Requiring the players to write their moves helps them to focus on the game and bring them into classical chess mode. However, making a move on the board, then entering the move into a computer, and yet writing it down, altogether became too much for the players when they entered in time-trouble. They were allowed to skip the notation once they were below 5 minutes. They were also allowed to skip the board and just think and move on the computer screen.

Bernhard Riess was supervising arbiter of the Hybrid Cities Cup and will speak at our webinar on Thursday.
Bernhard Riess was supervising arbiter of the Hybrid Cities Cup and will speak at our webinar on Thursday. (photo: private)

6. Arbiters must have online experience.

Each hybrid chess venue needs an arbiter and ideally also a second arbitter or assistant that looks after the technology. Hybrid chess arbiters should be familiar with online arbitration and with arbitration on the chosen platform. Players may not yet be familiar with Tornelo, but it is easy to handle. The local arbiter could set up a blitz or rapid game to familiarize the players with the platform before a hybrid event.

7. Arbitration should be proactive.

Unlike in otb chess, when chess arbiters assume full knowledge of the rules, they should be proactive in hybrid chess. They have to monitor if the moves are picked up by the platform without delay or distortion, and they have to compensate time when necessary. They should observe if players are insecure because of the new situation and be ready to assist.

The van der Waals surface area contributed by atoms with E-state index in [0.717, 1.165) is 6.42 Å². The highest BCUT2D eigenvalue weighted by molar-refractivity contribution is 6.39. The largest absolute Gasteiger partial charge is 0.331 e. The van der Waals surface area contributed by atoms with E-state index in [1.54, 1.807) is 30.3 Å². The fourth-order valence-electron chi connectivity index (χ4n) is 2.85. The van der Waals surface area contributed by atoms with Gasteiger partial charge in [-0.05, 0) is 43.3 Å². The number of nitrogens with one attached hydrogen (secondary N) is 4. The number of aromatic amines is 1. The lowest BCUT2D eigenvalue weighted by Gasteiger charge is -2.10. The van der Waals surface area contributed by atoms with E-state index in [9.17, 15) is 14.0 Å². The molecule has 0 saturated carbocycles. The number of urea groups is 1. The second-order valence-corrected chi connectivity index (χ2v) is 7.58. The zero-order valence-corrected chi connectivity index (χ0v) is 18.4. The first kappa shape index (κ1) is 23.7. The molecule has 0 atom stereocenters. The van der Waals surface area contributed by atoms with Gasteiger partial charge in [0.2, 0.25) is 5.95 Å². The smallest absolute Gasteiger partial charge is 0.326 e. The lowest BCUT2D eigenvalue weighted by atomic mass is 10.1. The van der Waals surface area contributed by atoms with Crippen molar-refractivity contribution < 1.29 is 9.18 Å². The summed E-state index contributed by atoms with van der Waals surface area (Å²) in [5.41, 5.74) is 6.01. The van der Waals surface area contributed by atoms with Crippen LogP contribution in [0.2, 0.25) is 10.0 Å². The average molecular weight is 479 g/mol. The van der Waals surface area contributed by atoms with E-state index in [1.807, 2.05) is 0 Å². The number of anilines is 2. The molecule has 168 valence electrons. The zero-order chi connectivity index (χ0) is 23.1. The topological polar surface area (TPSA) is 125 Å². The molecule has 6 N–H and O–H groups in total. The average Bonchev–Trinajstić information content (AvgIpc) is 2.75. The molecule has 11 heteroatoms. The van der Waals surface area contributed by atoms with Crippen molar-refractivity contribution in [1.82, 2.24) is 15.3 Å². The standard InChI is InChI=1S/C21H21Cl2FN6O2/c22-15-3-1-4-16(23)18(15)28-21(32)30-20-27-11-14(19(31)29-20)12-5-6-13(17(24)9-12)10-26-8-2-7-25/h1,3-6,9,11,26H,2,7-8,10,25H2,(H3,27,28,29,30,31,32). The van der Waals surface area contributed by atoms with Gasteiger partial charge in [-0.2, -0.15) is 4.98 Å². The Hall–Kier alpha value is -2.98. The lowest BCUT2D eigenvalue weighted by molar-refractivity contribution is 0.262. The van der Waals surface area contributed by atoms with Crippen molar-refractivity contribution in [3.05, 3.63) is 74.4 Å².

8. Arbiters must cooperate through a fast and reliable channel.

The tests have demonstrated the need for the arbiters to agree and coordinate their actions. Whatsapp worked okay. The Zoom or Jitsi videoconference can be used if the sound is reliably disabled on the computers of the players. Discord is another option.

9. If you want to play at the board, avoid the screen.

The Berlin – Vienna match combined rapid games played directly on the screen with one classical game on a regular board. Several players later reported that they were unsecure if they should think at the board or the screen. Switching irritated them. It seems recommendable to avoid online play on the day of a hybrid match and be mentally prepared to switch from the board to the screen in case of time trouble.

10. In your first hybrid event you are unlikely to play your best chess.

Several players told us that they were not able to concentrate fully. The whole setup needs getting used to. Worries to waste time if one didn’t notice an opponent’s move or if the system failed to pick it up, was the biggest source of irritation. Before you play a World Cup qualifier in May, you should experience hybrid chess with little or nothing at stake.

Does your club or federation want to test hybrid chess?

Can you assemble a team of four players with an average rating of at least 2300 (substitutes are fine) and an arbiter with online experience? We are looking for city teams to participate in Hybrid Cities Cup events in May. Please contact sl@chesstech.org

Thursday, 15 April, 17.00–18.30 CEST Hybrid Chess with Tornelo. A webinar with Helmer Wieringa (Tornelo), Bernhard Riess (FIDE-Arbiter), Stefan Löffler (ChessTech). Registration on Ticket Tailor.